Larger luxury caravans like the Jayco Westport range are often fully equipped for self-sufficient long distance touring with their own showers and flushing cassette toilets and start at around 17' and go up to about 25'. They usually have tandem axles with leaf springs or independent suspension and light truck radial 8-ply tyres. Equipment often includes solar panels for charging batteries, transformers for producing 12 volt power for lighting and recharging the storage batteries when hooked up to a mains source, inverters for turning 12 volts into 240 volts in the 'bush' to power items like televisions, VCRs, tape-decks, torches and even lap-top computers. Most of them are fitted with microwave ovens as standard.

Examples of these larger vans are the Galaxy models sold by Scenic - a Melbourne manufacturer with a range focusing on larger vans and specialising in custom-built vans for extended touring. A typical unit of this type would measure about 20'x 8'and have a tare weight of around 1700 kgs riding on a tandem axle. Even adding about 300 kgs for loading this still puts it well within the weight allowed to be towed by a Ford Falcon although many of these rigs are towed by 4x4s. Larger units with every conceivable luxury are increasingly popular with vans up to around 25' towed by the big 4x4s.

Until recently Australian States all had their own towing regulations and speed limits but common-sense has at last prevailed and a uniform code has been adopted. The allowable weight of a trailer with brakes is now the vehicle manufacturer's specified limit or one-and-a-half times the unloaded weight of the tow vehicle ' whichever is the smaller. Nearly all Australian vans are fitted with electric brakes. These operate in conjunction with the vehicle's brakes and can be adjusted to apply the van brakes ahead of the tow-vehicle which is a great aid to stability.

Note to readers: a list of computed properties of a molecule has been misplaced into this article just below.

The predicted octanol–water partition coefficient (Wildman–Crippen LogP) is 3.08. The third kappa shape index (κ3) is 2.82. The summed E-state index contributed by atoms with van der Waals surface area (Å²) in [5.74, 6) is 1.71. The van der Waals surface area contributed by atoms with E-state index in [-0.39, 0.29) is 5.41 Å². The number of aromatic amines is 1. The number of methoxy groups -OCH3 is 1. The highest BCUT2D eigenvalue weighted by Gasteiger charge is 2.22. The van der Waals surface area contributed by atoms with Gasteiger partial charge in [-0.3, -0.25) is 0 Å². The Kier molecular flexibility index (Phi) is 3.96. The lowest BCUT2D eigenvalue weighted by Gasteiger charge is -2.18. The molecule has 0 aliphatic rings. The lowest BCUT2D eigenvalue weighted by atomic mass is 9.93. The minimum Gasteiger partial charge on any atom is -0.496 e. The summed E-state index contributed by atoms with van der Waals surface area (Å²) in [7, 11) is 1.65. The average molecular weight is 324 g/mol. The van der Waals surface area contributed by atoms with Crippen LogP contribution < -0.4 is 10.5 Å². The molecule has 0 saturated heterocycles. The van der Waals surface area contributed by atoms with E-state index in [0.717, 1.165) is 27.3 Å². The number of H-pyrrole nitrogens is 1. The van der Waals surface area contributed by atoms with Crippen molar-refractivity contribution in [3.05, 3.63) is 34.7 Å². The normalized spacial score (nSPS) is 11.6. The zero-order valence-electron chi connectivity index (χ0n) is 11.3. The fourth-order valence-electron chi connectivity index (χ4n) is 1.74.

Boom Time for Caravanning
Caravanning is enjoying a boom in Australia and the caravan industry produced around 9,000 new units in 1999. This has risen from a mere 3,000 units in 1990 and is expected to reach more than 16,000 units annually by the Year 2,005. With prices of medium sized vans starting around $20,000 Aus. and larger units costing from $30,000 upwards, caravan manufacturing is a major Australian industry these days.

Joan Green, Editor of 'Caravan World' - Australian's leading caravanning magazine - says, 'As we enter the Year 2001, it's apparent that the new age of caravanning has now well and truly begun and is quite unlike anything that has happened in Australia before. A well structured industry, a strong emphasis on safety and amazing technical advances in design and building have transformed RVs and the way we use them.'

The Same Neighbours
Many Aussie tourists head north for the same caravan park each winter and their neighbours for four or five months are often the same people they meet up with every year. This still entails a journey of two or three thousand kilometres each way.

Others head off for much longer trips with a great number doing 'The Big One', the trip right around Australia - a journey approaching 20,000 kilometres! This takes in a great variety of landscapes like the lush jungles and green cane fields of northern Queensland; the mountains of the Dividing Range; the harsh beauty of semi-arid deserts; hundreds of square kilometres of wild-flowers; the tall timber of the south of Western Australia; sheep country; cattle country; vast wheat-fields and other crops - and always stretching ahead and beckoning - the endless strip of bitumen that means you can travel right around Australia these days without ever leaving the sealed surface.